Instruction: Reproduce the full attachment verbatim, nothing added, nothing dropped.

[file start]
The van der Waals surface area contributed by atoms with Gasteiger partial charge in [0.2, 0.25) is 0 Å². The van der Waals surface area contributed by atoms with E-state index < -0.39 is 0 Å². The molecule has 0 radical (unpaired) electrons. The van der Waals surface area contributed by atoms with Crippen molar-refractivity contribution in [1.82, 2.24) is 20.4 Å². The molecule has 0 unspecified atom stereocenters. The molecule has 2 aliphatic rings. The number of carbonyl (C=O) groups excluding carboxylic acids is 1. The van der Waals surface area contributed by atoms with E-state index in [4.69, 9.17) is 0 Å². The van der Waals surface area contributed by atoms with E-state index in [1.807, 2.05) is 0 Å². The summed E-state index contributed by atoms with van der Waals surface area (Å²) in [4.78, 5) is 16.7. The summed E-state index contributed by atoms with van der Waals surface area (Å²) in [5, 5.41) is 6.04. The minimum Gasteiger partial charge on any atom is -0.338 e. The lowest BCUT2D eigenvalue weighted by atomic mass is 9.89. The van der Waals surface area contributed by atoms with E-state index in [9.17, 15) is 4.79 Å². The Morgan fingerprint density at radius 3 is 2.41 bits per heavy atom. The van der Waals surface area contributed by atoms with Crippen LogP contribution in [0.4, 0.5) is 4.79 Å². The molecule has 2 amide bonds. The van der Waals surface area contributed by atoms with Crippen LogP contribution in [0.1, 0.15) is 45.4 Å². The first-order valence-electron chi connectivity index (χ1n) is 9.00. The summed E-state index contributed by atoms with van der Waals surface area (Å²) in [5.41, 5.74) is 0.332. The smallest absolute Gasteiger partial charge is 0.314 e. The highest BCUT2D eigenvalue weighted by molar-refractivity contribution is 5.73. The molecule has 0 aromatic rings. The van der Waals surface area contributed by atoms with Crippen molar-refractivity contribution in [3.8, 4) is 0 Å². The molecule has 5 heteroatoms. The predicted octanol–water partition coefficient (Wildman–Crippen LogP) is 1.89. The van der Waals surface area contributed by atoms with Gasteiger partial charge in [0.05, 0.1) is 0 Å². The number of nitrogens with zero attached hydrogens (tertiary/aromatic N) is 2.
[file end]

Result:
The van der Waals surface area contributed by atoms with Gasteiger partial charge in [0.2, 0.25) is 0 Å². The van der Waals surface area contributed by atoms with E-state index < -0.39 is 0 Å². The molecule has 0 radical (unpaired) electrons. The van der Waals surface area contributed by atoms with Crippen molar-refractivity contribution in [1.82, 2.24) is 20.4 Å². The molecule has 0 unspecified atom stereocenters. The molecule has 2 aliphatic rings. The number of carbonyl (C=O) groups excluding carboxylic acids is 1. The van der Waals surface area contributed by atoms with E-state index in [4.69, 9.17) is 0 Å². The van der Waals surface area contributed by atoms with E-state index in [1.807, 2.05) is 0 Å². The summed E-state index contributed by atoms with van der Waals surface area (Å²) in [4.78, 5) is 16.7. The summed E-state index contributed by atoms with van der Waals surface area (Å²) in [5, 5.41) is 6.04. The minimum Gasteiger partial charge on any atom is -0.338 e. The lowest BCUT2D eigenvalue weighted by atomic mass is 9.89. The van der Waals surface area contributed by atoms with E-state index in [9.17, 15) is 4.79 Å². The Morgan fingerprint density at radius 3 is 2.41 bits per heavy atom. The van der Waals surface area contributed by atoms with Crippen LogP contribution in [0.4, 0.5) is 4.79 Å². The molecule has 2 amide bonds. The van der Waals surface area contributed by atoms with Crippen LogP contribution in [0.1, 0.15) is 45.4 Å². The first-order valence-electron chi connectivity index (χ1n) is 9.00. The summed E-state index contributed by atoms with van der Waals surface area (Å²) in [5.41, 5.74) is 0.332. The smallest absolute Gasteiger partial charge is 0.314 e. The highest BCUT2D eigenvalue weighted by molar-refractivity contribution is 5.73. The molecule has 0 aromatic rings. The van der Waals surface area contributed by atoms with Crippen molar-refractivity contribution in [3.8, 4) is 0 Å². The molecule has 5 heteroatoms. The predicted octanol–water partition coefficient (Wildman–Crippen LogP) is 1.89. The van der Waals surface area contributed by atoms with Gasteiger partial charge in [0.05, 0.1) is 0 Å². The number of nitrogens with zero attached hydrogens (tertiary/aromatic N) is 2.